Globally Competitive Investment Returns

    Canadian investment returns have remained competitive globally and have therefore attracted numerous international investors seeking solid risk-adjusted returns. Similar to global trends, Canadian real estate has faced increasing capitalization rates and decreasing values during the last year, as well as a sharp decline in transaction activity. That said, Canada tends to have a disciplined and stable real estate investment environment compared with international markets. This stability is in part due to a high concentration of ownership among pension funds and major investors that is particularly focused on downtown office and major retail assets. Furthermore, Canada’s lending and new development practices have limited new supply to largely reflect demand within most markets.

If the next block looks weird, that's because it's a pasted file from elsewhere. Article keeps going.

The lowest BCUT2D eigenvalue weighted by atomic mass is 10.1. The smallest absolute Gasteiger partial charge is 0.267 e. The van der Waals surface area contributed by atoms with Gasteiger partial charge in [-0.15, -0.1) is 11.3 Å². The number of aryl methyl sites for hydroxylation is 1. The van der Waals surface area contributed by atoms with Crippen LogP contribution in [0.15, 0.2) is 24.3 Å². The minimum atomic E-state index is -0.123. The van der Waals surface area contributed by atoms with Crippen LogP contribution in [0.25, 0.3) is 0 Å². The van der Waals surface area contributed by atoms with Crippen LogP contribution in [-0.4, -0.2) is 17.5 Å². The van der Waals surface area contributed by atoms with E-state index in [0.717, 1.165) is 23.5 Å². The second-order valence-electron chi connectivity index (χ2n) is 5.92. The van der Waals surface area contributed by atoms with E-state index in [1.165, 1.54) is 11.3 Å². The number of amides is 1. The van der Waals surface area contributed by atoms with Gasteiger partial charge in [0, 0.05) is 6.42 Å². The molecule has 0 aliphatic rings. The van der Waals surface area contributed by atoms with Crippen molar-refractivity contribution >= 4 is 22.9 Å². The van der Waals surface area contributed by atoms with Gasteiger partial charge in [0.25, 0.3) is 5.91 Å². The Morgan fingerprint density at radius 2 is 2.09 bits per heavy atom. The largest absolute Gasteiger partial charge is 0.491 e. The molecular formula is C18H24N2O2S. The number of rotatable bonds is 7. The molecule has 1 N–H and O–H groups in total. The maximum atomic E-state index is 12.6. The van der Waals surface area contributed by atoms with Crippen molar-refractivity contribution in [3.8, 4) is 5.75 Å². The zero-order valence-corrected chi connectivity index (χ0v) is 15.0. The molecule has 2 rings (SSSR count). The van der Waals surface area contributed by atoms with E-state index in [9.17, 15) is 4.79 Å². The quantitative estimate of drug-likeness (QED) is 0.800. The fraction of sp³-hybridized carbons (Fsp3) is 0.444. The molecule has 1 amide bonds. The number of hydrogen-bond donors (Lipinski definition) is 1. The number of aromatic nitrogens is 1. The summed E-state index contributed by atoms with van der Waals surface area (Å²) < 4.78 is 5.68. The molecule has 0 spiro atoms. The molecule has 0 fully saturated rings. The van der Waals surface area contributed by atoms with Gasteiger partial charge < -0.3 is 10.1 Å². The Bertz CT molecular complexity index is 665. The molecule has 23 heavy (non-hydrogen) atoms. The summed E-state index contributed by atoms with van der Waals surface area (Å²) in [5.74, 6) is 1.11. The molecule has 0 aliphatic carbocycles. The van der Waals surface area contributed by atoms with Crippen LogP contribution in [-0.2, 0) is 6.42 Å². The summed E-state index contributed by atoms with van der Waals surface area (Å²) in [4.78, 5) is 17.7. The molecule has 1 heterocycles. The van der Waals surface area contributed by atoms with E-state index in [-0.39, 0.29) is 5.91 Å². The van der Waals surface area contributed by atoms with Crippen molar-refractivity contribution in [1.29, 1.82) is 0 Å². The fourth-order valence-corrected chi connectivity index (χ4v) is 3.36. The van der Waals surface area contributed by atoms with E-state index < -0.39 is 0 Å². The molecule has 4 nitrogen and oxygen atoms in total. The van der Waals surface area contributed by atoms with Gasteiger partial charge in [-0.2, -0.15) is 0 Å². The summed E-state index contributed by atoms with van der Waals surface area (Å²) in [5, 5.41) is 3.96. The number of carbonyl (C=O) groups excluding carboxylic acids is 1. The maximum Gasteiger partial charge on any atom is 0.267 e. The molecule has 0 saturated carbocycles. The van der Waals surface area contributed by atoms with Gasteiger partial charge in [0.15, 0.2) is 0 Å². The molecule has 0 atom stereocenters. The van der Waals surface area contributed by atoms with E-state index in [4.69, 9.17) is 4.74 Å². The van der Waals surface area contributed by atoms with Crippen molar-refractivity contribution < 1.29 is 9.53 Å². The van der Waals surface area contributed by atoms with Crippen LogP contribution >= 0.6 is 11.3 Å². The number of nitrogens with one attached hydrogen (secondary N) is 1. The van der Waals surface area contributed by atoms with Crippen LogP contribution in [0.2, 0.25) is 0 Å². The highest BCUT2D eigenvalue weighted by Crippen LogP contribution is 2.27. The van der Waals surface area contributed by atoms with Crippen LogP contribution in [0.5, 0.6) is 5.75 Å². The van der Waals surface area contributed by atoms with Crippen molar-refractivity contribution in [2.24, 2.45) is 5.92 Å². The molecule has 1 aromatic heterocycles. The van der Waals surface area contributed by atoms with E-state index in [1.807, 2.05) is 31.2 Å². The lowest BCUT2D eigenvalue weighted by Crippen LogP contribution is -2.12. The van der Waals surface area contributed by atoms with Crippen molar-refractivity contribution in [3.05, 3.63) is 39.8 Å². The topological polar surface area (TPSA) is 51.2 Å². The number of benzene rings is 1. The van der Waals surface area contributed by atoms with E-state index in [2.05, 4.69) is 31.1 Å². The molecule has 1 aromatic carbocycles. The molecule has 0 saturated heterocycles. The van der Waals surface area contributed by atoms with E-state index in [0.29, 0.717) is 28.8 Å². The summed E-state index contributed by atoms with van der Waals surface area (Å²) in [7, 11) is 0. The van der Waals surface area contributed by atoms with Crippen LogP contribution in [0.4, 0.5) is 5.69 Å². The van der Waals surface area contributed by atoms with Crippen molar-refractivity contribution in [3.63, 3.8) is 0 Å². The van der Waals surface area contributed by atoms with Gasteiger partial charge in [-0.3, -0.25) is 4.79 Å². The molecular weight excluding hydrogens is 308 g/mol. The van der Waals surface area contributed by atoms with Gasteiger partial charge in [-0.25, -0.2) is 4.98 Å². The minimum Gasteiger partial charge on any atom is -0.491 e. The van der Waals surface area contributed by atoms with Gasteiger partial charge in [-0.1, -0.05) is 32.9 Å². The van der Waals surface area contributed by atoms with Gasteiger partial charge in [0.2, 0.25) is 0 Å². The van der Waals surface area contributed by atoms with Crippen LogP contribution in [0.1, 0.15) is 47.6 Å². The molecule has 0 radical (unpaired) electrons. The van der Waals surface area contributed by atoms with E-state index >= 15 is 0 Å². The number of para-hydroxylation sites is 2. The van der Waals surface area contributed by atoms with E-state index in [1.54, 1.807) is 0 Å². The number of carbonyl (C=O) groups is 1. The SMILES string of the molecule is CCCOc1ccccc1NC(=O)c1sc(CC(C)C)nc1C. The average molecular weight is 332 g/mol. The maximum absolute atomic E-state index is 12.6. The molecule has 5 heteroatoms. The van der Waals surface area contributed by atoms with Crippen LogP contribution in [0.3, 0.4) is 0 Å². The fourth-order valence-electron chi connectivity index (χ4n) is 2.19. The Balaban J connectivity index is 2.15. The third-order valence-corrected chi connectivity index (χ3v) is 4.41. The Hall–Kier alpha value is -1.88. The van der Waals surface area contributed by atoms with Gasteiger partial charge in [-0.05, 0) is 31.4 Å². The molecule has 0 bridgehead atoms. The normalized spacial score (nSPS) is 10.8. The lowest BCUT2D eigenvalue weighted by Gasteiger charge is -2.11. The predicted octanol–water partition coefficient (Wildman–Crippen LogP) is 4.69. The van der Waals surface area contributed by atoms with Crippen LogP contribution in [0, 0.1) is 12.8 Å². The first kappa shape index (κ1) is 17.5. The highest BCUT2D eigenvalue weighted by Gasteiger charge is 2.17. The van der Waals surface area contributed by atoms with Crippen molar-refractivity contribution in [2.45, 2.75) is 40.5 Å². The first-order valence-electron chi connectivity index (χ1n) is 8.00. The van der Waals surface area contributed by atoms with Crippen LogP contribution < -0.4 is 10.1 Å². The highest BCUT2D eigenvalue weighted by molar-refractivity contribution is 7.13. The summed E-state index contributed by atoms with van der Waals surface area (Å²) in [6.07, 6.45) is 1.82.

Total annual real estate returns during 2005 and 2006 reached highs in the 17 percent to 21 percent range as owners enjoyed considerable capital appreciation. This range dropped significantly to just 1 percent to 7 percent in 2008. As of June

    2009, all asset types continued to experience year-over-year declining rates of return due largely to an erosion in value.

    Given the above, a key investment strategy among many institutional players has seen a shift from income-producing assets during the peak years of 2005-06 to buying debt. Long-term investors continue to seek low-risk investments to balance their portfolios. Prospective vendors have only recently begun to acknowledge the new reality of higher capitalization rates. As well, financing for real estate has diminished substantially. As a result, investment volumes are down significantly from those seen pre-2008, and, overall, deals are taking longer to consummate. Prevailing purchaser sentiment suggests that capital is once a